Most little kids grow up watching their sports idols on the field, on the court, or in the pool – with a goal in mind of being just like them when they grow up. Not all athletes take the same path. Some have obstacles put in their way. Some are told they just aren’t good enough, which pushes them to prove that they are because they have a dream they want to accomplish.
Football’s James Pavik may not have been the star player growing up, but he knew his hard work and determination would get him noticed, and pay off.
Pavik is the youngest of five children to James Sr. and Deona. He grew up in an athletic, and competitive family. His dad played a year of football, but hung up his cleats to focus on hockey while his mom was a majorette at the University of Georgia.
“I get my physicality from my dad and I get all my footwork from my mom,” Pavik laughed. “I get the split even-even.”
Growing up, Pavik could not stay away from the game. He went to his brother’s practices and games, standing on the sidelines as the team’s water boy. He didn’t limit his time to the football field, as he went to his sister’s swim meets or water polo matches too.
“It really helped me learn a lot through them, especially through my brother, Christian. He was a senior when I was in eighth grade and he would bring me into his workouts to get introduced into weightlifting. So my summer before ninth grade, I hit the ground running and had an idea of what to do,” Pavik said. “He was also helpful when it came to recruiting, and the process that high school is – as far as going to camps, and he helped me to be a leader on the team, and how to stand out.”
Pavik’s was not heavily recruited during his senior football season at Mathews High School, a small, 1A school on the eastern tip of Virginia‘s Middle Peninsula.
“Being from a small school, you have to go the extra step. Some can argue that the competition level is not on par with bigger schools, and that’s true to an extent, but there are definitely some athletes out there. It’s just taking a chance and getting noticed,” Pavik said.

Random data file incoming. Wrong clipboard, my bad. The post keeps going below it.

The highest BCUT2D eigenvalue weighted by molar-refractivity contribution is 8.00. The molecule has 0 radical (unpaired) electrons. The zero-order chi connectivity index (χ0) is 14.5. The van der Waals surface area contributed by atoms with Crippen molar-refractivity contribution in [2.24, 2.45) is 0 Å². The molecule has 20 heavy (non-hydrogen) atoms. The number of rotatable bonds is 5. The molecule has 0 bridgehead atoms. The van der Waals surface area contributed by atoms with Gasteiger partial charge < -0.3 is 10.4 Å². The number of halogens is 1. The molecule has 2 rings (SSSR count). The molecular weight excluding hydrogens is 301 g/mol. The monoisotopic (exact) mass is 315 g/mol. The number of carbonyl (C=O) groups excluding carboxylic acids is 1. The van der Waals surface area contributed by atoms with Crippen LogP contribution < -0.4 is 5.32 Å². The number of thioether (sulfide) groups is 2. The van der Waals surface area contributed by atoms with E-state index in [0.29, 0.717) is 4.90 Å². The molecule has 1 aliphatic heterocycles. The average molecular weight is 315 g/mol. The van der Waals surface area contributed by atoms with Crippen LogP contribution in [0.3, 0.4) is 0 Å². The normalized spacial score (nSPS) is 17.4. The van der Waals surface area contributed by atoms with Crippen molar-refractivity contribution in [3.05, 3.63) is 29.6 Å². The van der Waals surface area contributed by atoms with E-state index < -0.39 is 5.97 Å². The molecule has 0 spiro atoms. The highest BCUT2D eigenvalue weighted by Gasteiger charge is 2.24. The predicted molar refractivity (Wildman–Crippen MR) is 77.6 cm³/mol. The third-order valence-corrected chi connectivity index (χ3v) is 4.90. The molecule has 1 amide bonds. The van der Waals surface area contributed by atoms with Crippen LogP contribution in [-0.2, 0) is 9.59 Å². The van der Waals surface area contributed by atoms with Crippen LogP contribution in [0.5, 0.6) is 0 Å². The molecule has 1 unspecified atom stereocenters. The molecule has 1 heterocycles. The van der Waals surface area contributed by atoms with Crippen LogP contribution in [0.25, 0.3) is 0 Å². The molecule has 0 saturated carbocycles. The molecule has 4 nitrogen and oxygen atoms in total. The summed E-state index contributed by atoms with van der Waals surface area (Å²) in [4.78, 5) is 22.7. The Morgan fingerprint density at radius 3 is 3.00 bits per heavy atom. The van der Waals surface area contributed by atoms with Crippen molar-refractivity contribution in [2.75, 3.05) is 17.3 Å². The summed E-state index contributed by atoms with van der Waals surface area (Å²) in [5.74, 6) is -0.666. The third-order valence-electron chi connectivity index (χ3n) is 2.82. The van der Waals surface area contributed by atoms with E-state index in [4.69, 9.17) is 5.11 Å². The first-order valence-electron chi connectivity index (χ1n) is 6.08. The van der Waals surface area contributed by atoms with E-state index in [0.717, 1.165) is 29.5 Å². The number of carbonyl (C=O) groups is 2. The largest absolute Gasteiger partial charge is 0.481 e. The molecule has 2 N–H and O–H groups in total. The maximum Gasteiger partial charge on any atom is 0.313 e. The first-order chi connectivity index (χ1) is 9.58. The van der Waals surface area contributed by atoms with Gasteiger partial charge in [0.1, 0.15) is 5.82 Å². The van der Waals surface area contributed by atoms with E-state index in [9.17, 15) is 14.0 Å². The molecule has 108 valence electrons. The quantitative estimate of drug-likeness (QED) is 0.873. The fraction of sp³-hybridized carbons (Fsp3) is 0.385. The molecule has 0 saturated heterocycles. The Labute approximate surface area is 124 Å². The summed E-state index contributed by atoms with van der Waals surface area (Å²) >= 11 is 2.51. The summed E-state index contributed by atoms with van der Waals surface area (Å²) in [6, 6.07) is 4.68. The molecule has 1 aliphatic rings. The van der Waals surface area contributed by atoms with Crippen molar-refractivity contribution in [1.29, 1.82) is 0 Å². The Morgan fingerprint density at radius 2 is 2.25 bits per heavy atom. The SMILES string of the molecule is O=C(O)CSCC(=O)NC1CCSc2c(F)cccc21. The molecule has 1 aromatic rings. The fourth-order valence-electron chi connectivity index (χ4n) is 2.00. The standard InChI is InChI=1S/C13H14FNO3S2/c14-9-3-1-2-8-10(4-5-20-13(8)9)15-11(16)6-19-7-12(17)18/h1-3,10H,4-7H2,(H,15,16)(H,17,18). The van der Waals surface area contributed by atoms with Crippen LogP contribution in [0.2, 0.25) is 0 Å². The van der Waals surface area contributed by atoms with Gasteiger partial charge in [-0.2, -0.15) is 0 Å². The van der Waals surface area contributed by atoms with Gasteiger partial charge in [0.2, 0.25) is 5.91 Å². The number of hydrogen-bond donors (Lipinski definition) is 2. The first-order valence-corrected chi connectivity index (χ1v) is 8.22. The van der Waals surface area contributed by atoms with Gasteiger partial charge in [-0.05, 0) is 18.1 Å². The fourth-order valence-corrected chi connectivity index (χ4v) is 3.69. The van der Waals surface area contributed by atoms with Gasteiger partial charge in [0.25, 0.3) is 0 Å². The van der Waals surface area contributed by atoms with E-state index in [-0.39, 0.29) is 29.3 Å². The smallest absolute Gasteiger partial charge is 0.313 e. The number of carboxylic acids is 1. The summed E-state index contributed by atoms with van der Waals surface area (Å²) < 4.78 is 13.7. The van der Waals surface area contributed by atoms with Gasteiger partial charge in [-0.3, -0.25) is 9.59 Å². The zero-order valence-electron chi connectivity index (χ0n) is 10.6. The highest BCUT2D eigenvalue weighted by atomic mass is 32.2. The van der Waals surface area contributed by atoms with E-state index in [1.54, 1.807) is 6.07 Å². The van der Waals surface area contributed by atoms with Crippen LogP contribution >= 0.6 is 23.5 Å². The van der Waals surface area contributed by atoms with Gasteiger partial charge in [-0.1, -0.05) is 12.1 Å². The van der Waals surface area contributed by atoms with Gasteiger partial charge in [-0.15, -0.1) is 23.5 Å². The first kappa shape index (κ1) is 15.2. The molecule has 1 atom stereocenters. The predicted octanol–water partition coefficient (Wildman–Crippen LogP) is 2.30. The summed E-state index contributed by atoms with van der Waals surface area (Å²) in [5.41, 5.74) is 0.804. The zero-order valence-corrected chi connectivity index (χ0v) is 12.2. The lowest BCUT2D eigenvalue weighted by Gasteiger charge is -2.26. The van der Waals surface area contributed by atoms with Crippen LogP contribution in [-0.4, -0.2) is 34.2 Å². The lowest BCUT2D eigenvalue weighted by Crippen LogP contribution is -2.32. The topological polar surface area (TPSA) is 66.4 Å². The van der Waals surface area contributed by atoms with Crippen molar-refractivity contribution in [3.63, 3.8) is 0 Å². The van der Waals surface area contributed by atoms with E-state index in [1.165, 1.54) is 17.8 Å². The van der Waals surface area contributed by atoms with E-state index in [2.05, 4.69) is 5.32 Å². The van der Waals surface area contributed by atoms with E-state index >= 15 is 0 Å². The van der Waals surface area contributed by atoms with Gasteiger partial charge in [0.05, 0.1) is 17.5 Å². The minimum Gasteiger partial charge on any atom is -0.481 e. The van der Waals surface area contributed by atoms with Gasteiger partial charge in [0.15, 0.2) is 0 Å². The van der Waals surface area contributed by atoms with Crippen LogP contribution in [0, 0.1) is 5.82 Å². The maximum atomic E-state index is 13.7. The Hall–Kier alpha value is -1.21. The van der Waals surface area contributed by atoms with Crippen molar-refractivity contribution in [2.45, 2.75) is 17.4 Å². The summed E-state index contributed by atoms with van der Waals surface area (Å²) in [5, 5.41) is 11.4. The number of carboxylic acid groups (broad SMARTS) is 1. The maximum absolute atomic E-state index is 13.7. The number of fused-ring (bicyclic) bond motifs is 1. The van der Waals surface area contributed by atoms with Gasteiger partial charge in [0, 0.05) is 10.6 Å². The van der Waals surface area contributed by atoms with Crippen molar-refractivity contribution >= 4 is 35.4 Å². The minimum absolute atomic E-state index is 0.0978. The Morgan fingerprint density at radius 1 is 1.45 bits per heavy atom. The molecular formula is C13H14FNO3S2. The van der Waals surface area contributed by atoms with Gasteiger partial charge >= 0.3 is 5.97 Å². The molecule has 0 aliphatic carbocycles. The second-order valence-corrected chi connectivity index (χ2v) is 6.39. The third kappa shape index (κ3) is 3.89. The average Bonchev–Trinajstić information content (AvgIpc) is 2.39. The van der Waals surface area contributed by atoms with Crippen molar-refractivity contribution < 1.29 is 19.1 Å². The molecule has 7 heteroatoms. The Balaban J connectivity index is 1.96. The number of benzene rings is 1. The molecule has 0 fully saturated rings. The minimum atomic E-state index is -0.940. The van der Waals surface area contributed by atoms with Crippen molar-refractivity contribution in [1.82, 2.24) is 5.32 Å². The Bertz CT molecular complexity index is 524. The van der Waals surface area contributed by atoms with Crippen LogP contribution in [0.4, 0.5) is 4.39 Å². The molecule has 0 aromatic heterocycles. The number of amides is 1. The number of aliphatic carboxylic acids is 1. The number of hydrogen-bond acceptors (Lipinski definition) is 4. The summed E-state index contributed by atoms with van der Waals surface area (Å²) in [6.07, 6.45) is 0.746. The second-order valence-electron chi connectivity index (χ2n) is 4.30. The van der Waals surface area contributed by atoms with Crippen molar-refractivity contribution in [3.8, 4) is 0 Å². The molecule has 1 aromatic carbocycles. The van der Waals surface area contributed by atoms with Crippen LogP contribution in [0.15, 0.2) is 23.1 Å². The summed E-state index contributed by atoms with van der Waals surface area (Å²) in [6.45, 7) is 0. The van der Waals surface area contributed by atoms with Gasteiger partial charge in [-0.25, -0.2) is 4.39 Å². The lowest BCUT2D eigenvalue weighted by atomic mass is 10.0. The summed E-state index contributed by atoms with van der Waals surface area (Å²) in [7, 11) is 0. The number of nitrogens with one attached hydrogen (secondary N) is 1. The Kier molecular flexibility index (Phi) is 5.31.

Knowing he needed to make himself standout among the state’s best, he went to several football camps in the area during the summer of his junior year. Oddly enough he did not attend a Richmond camp.
In January of his senior year, Pavik was called into Coach White’s office (his high school football coach). He was introduced to Wayne Lineburg, who was the Associate Head Coach and running backs coach at the University of Richmond at the time. The two set up a time for Pavik to visit the University.
“It really set the bar on all levels,” he said on his visit to campus. “It felt like home. It was a very personable and comfortable atmosphere. That really set the bar for me.”
Following Pavik’s visit to the University of Richmond, he had a couple other campus visits to make, but none left an impression on him like Richmond did.
To help solidify his decision, Pavik remembered his parents teaching him and his siblings that academics were just as important as athletics.
“The big thought that came to me was if something happened to me and my athletic career was over – where do I want to get my degree from? For me, the University of Richmond had much more weight to that equation,” he said.
The decision was made, and Pavik would become a Spider. He arrived at the University in 2012.
“I came in with a chip on my shoulder kind of from the start,” he said. “Being a walk-on, my high school coach just kept telling me to get on the bus and get noticed and I took that to heart. Immediately I tried to differentiate myself just with my work ethic and my hard-nosed attitude. I knew I was going to have to work harder whether it was film, in the weight room or taking reps, it was also what I did in the offseason. Over time the coaches gained confidence in me.”
Since joining the Spiders, Pavik has played in 38 games, including eight starts – six of which came last season. The redshirt senior also scored his first touchdown for Richmond last year against VMI. Prior to the start of his final season with the Spiders, Pavik was also named to the Preseason All-Colonial Athletic Association team.
Pavik’s relentlessness has paid dividends. After returning to campus from winter break, Pavik and his teammates received some news from Coach Rocco. Pavik was now a scholarship player.
“It was an accomplished feeling to see my hard work meeting fruition as that is one of the goals I had set out for myself ever since coming to Richmond. It was a dream come true. I called my parents that night and told my mom, who was on speaker phone with my dad, and they were ecstatic for me – stating how proud of me they were and that they believed in me from the start. They’ve always told me I can accomplish anything I put my mind to and that’s something that stuck with me throughout my life. It made me so happy I could finally give back to them after all they’ve done to support me. Their happiness was so overwhelming it made me tear up. It was definitely a feeling and a night I’ll never forget.”